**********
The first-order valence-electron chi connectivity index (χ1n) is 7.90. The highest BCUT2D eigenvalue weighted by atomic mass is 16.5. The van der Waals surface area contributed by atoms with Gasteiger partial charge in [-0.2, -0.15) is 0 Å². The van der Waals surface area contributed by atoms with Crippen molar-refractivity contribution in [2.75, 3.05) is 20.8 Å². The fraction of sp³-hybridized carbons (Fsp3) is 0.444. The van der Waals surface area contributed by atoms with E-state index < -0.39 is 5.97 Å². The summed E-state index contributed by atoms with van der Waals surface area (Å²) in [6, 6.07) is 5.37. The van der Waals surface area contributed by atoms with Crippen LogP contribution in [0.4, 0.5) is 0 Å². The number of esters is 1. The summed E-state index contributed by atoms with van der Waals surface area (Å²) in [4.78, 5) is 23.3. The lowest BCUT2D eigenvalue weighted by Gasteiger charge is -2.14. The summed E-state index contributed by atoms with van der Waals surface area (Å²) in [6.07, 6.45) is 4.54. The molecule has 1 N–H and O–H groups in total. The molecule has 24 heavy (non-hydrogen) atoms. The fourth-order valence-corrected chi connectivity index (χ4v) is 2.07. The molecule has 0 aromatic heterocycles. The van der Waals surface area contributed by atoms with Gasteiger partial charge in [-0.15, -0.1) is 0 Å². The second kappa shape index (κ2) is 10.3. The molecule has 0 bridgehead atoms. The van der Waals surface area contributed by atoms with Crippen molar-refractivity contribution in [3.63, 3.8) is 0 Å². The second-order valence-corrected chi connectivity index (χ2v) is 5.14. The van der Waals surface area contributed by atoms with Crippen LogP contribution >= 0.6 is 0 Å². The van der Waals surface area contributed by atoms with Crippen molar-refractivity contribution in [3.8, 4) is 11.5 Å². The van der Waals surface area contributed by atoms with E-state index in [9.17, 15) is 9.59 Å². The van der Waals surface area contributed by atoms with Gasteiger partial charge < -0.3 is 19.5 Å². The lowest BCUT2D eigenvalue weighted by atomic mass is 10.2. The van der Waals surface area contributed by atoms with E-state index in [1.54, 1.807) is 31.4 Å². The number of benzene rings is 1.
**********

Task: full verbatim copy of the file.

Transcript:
The first-order valence-electron chi connectivity index (χ1n) is 7.90. The highest BCUT2D eigenvalue weighted by atomic mass is 16.5. The van der Waals surface area contributed by atoms with Gasteiger partial charge in [-0.2, -0.15) is 0 Å². The van der Waals surface area contributed by atoms with Crippen molar-refractivity contribution in [2.75, 3.05) is 20.8 Å². The fraction of sp³-hybridized carbons (Fsp3) is 0.444. The van der Waals surface area contributed by atoms with E-state index < -0.39 is 5.97 Å². The summed E-state index contributed by atoms with van der Waals surface area (Å²) in [6, 6.07) is 5.37. The van der Waals surface area contributed by atoms with Crippen LogP contribution in [0.4, 0.5) is 0 Å². The number of esters is 1. The summed E-state index contributed by atoms with van der Waals surface area (Å²) in [4.78, 5) is 23.3. The lowest BCUT2D eigenvalue weighted by Gasteiger charge is -2.14. The summed E-state index contributed by atoms with van der Waals surface area (Å²) in [6.07, 6.45) is 4.54. The molecule has 1 N–H and O–H groups in total. The molecule has 24 heavy (non-hydrogen) atoms. The fourth-order valence-corrected chi connectivity index (χ4v) is 2.07. The molecule has 0 aromatic heterocycles. The van der Waals surface area contributed by atoms with Gasteiger partial charge in [-0.15, -0.1) is 0 Å². The second kappa shape index (κ2) is 10.3. The molecule has 0 bridgehead atoms. The van der Waals surface area contributed by atoms with Crippen molar-refractivity contribution in [3.63, 3.8) is 0 Å². The second-order valence-corrected chi connectivity index (χ2v) is 5.14. The van der Waals surface area contributed by atoms with Crippen LogP contribution >= 0.6 is 0 Å². The van der Waals surface area contributed by atoms with Crippen molar-refractivity contribution in [3.8, 4) is 11.5 Å². The van der Waals surface area contributed by atoms with E-state index in [9.17, 15) is 9.59 Å². The van der Waals surface area contributed by atoms with Gasteiger partial charge < -0.3 is 19.5 Å². The lowest BCUT2D eigenvalue weighted by atomic mass is 10.2. The van der Waals surface area contributed by atoms with E-state index in [1.54, 1.807) is 31.4 Å². The number of benzene rings is 1.